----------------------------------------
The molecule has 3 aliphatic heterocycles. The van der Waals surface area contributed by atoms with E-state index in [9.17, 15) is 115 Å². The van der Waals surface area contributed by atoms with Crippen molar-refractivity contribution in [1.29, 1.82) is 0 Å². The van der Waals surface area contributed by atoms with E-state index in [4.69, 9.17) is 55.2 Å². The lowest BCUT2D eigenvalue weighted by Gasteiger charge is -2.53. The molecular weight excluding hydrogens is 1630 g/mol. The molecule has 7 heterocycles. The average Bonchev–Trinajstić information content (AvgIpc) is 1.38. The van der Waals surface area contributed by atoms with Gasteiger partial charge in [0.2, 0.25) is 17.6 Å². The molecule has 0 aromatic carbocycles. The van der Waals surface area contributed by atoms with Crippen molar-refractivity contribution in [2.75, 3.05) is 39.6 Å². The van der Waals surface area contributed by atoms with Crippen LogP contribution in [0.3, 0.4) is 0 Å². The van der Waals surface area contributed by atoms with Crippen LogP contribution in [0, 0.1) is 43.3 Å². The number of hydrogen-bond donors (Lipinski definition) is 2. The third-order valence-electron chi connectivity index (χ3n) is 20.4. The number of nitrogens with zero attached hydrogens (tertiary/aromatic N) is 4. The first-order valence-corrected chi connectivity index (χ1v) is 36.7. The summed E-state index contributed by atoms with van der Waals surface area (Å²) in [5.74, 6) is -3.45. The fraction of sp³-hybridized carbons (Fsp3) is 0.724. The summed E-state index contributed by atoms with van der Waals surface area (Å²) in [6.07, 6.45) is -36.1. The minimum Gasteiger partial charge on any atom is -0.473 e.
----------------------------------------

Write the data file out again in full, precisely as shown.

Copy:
The molecule has 3 aliphatic heterocycles. The van der Waals surface area contributed by atoms with E-state index in [9.17, 15) is 115 Å². The van der Waals surface area contributed by atoms with Crippen molar-refractivity contribution in [1.29, 1.82) is 0 Å². The van der Waals surface area contributed by atoms with E-state index in [4.69, 9.17) is 55.2 Å². The lowest BCUT2D eigenvalue weighted by Gasteiger charge is -2.53. The molecular weight excluding hydrogens is 1630 g/mol. The molecule has 7 heterocycles. The average Bonchev–Trinajstić information content (AvgIpc) is 1.38. The van der Waals surface area contributed by atoms with Gasteiger partial charge in [0.2, 0.25) is 17.6 Å². The molecule has 0 aromatic carbocycles. The van der Waals surface area contributed by atoms with Crippen molar-refractivity contribution in [2.75, 3.05) is 39.6 Å². The van der Waals surface area contributed by atoms with Crippen LogP contribution in [0.3, 0.4) is 0 Å². The van der Waals surface area contributed by atoms with Crippen LogP contribution in [0, 0.1) is 43.3 Å². The number of hydrogen-bond donors (Lipinski definition) is 2. The third-order valence-electron chi connectivity index (χ3n) is 20.4. The number of nitrogens with zero attached hydrogens (tertiary/aromatic N) is 4. The first-order valence-corrected chi connectivity index (χ1v) is 36.7. The summed E-state index contributed by atoms with van der Waals surface area (Å²) in [5.74, 6) is -3.45. The fraction of sp³-hybridized carbons (Fsp3) is 0.724. The summed E-state index contributed by atoms with van der Waals surface area (Å²) in [6.07, 6.45) is -36.1. The minimum Gasteiger partial charge on any atom is -0.473 e.